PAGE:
He’s been there, done that. And now Vuillemin tells you what he thinks.
He’s been there, done that. And now Vuillemin tells you what he thinks.
Photos by Jani Hovi
New venue and a nice track although it ended up being the same old Phoenix dirt. Did you like the track and do you prefer the “football” stadium-type tracks over the Baseball ones?
I’ve been saying for a while that football stadiums fit Supercross racing better. I think the track builders can express themselves better with a big rectangle floor plan. It’s good to see some speed a little bit after four rounds of pretty tight and slow tracks. Football stadium tracks will always have a better flow to it as it’s easier to make long lanes and 180-degree turn. That makes for better racing with more choices in lines. As far as the dirt goes, we race MX/SX and the dirt is the same for everyone. It would be boring to have St Louis dirt at every round. People complaining about the dirt either didn’t win, weren’t able to set up their bikes for it or didn’t pick the right tires. In the days of 4 stroke EFI bikes, engineers with shiny team shirts and riders that should ride daily in any conditions, the Phoenix dirt should not be a problem.
Ryan Dungey didn’t get the start but yet still ripped through the pack to take second…should Roczen be really worried about this or can he start clicking off wins?
Obviously, when the second best rider so far this season in my opinion, Ken, ends the first lap leading the pack while the best guy so far sits in 8th, it will be challenging for Dungey to win the race. I’m actually confident that Dungey could’ve given Ken more of a run for his money by riding a little better at the beginning. His best two laps came on lap 7 and 9. It took that long for him to find his groove in the whoops. It’s also difficult to find your rhythm when you have to pass a bunch of guys. I thought Ryan rode very well when he got to 3rd behind Tomac. I thought he would ride to finish third and still score big points but I gotta give it to him, he charged all the way to the finish.
Dungey charged hard from a poor start to finish second.
As for Ken, I was very impressed in his first lap and his outside line in turn three after the start where he took the lead. That ride will boost his confidence. I liked what I saw from Ken in the main. He was charging thru the turns and kept his momentum thru them. That turn after the finish was a great example. He was getting into it early and followed the bowl all the way around. I really think that’s the key to going fast in SX these days. He also showed that his fitness was good. Dungey only gained 1.3 second in the last 5 laps on Ken. By trailing Dungey by 21 points in the championship, Ken will have to have a few more rides like that to make the it interesting. We know Ryan won’t be off the podium much, if at all. Didn’t he finish first or second in the last 16 SX races or something?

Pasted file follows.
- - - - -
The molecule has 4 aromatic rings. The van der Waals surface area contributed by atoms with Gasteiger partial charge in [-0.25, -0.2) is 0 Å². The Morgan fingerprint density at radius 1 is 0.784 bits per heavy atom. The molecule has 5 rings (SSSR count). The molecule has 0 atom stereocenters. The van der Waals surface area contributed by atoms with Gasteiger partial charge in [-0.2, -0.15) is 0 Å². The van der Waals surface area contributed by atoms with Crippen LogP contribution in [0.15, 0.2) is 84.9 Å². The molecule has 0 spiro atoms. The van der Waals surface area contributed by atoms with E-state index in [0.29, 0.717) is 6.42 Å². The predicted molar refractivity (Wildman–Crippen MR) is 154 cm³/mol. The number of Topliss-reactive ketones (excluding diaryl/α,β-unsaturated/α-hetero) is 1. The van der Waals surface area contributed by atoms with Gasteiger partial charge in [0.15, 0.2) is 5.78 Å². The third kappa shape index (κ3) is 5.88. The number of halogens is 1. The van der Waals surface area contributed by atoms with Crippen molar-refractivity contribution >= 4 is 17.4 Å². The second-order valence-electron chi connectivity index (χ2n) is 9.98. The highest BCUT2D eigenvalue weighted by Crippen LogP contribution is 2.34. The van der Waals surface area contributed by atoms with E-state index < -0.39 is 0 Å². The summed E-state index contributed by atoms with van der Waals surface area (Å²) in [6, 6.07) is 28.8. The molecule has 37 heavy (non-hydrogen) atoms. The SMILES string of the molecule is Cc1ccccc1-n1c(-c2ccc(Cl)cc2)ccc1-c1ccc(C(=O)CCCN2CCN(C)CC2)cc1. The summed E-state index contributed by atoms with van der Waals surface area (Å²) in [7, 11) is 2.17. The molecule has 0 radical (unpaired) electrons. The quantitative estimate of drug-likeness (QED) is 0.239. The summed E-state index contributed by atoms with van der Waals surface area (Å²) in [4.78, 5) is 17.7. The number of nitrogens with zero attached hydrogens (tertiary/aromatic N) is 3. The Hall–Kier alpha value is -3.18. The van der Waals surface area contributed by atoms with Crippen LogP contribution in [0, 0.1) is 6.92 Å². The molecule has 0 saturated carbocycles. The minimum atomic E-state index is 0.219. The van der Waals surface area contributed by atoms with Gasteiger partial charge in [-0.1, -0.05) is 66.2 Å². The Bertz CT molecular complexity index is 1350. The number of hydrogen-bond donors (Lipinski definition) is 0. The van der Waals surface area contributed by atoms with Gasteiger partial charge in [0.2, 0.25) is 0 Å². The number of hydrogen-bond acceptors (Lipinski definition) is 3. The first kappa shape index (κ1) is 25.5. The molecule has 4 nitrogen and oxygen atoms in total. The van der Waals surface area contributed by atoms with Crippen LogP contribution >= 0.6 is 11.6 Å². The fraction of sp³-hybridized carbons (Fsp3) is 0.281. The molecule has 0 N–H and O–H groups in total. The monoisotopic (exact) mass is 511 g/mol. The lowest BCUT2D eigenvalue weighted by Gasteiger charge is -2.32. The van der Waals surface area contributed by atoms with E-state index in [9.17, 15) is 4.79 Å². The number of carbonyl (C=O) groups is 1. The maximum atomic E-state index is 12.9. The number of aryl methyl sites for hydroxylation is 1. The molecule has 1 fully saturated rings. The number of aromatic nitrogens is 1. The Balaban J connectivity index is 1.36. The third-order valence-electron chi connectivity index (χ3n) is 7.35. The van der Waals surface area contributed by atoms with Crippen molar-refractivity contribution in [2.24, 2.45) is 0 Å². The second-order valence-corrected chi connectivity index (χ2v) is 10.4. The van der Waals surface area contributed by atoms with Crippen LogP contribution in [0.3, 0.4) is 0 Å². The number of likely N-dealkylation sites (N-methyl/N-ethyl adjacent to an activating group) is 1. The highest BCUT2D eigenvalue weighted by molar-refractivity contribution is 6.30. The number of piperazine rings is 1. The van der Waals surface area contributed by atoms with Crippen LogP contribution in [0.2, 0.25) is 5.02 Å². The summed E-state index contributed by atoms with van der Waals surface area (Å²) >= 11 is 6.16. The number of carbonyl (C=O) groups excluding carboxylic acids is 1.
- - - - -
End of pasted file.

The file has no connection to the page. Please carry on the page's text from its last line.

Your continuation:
Was Eli Tomac’s race good or not? On one hand he got his first podium and was closing on Kenny Roczen for the first half of the main. The other side is Dungey came from way back to catch and drop him. Your thoughts?
Its only Eli’s 5th race back since that big crash in Colorado last year and having surgery on both shoulders. Adding to that a new bike, new team and people to work with. We have to let him get back to racing speed and fitness. He was actually catching Ken a couple tenths a lap all the way to the 11th lap when he hit the wall a little bit. The speed is coming back. The fitness will also come back naturally. I still think his riding, even if he was doing great in the first half of the race, isn’t where it needs to be. He still makes some mistakes and has some errors in his riding techniques. That hurts his speed and also takes up his energy. He needs to find a racing flow and be smoother. Also, he will have to find a way to go thru the whoops like he had with the Honda. I don’t think they have found the ideal bike set up for him just yet. When he fixes a bit of riding technique (and lines) and gets a more comfortable set up, he’ll need less energy to race and will be able to race for a W.